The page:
THE first stage of commissioning on the Callide Oxyfuel Project is underway with the Callide A Power Station ‘firing up’ for the first time since construction started in March 2009, moving the world-class demonstration project one step closer to operation.
The Callide Oxyfuel Project aims to demonstrate how carbon capture, using oxyfuel combustion, can be combined with carbon storage to dramatically reduce emissions at a coal-fired power station.
The Callide Oxyfuel Project is retrofitting oxyfuel technology to Callide A Power Station near Biloela to enable it to generate electricity in oxy-firing mode from August 2011 and to demonstrate the capture of carbon dioxide by the end of the year.
Project Director, Dr Chris Spero, said the ‘firing up’ of the power station unit signalled the first step in a multifaceted commissioning process which will take place over the coming months.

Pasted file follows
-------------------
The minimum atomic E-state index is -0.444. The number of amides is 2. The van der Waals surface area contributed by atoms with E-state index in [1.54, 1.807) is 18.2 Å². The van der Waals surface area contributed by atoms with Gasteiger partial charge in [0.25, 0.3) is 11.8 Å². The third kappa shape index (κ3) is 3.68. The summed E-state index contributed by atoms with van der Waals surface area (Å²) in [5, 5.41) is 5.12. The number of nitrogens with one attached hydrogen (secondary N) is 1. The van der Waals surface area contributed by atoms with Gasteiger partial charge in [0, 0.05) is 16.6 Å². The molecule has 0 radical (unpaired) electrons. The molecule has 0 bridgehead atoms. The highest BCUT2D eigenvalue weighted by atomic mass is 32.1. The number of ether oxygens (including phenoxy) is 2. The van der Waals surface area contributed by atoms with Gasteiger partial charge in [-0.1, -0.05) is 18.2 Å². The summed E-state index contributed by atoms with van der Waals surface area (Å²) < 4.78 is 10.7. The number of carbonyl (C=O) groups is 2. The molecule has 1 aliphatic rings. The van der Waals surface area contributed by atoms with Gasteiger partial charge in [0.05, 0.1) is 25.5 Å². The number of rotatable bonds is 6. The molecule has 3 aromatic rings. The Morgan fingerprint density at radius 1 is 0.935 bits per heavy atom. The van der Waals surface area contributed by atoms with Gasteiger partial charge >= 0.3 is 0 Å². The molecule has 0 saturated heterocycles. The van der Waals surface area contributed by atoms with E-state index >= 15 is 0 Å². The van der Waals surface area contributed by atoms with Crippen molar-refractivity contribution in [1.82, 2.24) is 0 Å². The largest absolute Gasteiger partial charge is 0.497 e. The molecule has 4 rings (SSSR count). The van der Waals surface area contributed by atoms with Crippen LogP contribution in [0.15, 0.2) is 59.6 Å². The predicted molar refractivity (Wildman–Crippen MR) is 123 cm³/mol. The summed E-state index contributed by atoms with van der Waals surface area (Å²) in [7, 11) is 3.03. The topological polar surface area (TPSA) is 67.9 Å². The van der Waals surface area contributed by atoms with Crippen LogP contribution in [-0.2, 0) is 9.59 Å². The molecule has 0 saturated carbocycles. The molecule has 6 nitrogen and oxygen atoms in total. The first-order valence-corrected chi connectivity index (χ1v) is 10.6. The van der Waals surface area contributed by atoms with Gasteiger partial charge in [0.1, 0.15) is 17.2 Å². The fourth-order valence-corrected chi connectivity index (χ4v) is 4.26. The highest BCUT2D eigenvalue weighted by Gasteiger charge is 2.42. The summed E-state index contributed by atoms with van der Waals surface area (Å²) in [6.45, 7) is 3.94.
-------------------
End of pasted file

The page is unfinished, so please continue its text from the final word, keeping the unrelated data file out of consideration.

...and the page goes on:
"Commissioning will ensure the oxyfuel power plant and associated carbon dioxide capture facility is fully operational by the end of the year," Dr Spero said.
"This will be followed by a two year demonstration, and research and development program, to facilitate the commercialisation of the technology.
"Demonstration projects such as the Callide Oxyfuel Project are essential for testing leading edge technology for future application at a commercial scale."
The Callide Oxyfuel Project is one of only a handful of coal-fired low emissions projects to move beyond concept into construction.
"More than 60 staff and contractors have worked over 250,000 man hours onsite receiving and installing the equipment as part of the construction phase of the project," Dr Spero said.
The Callide Oxyfuel Project is a joint venture between CS Energy, the Australian Coal Association, Xstrata Coal, Schlumberger, and Japanese participants, JPower, Mitsui and IHI Corporation.
The project has also received financial support from the Australian, Queensland and Japanese governments.
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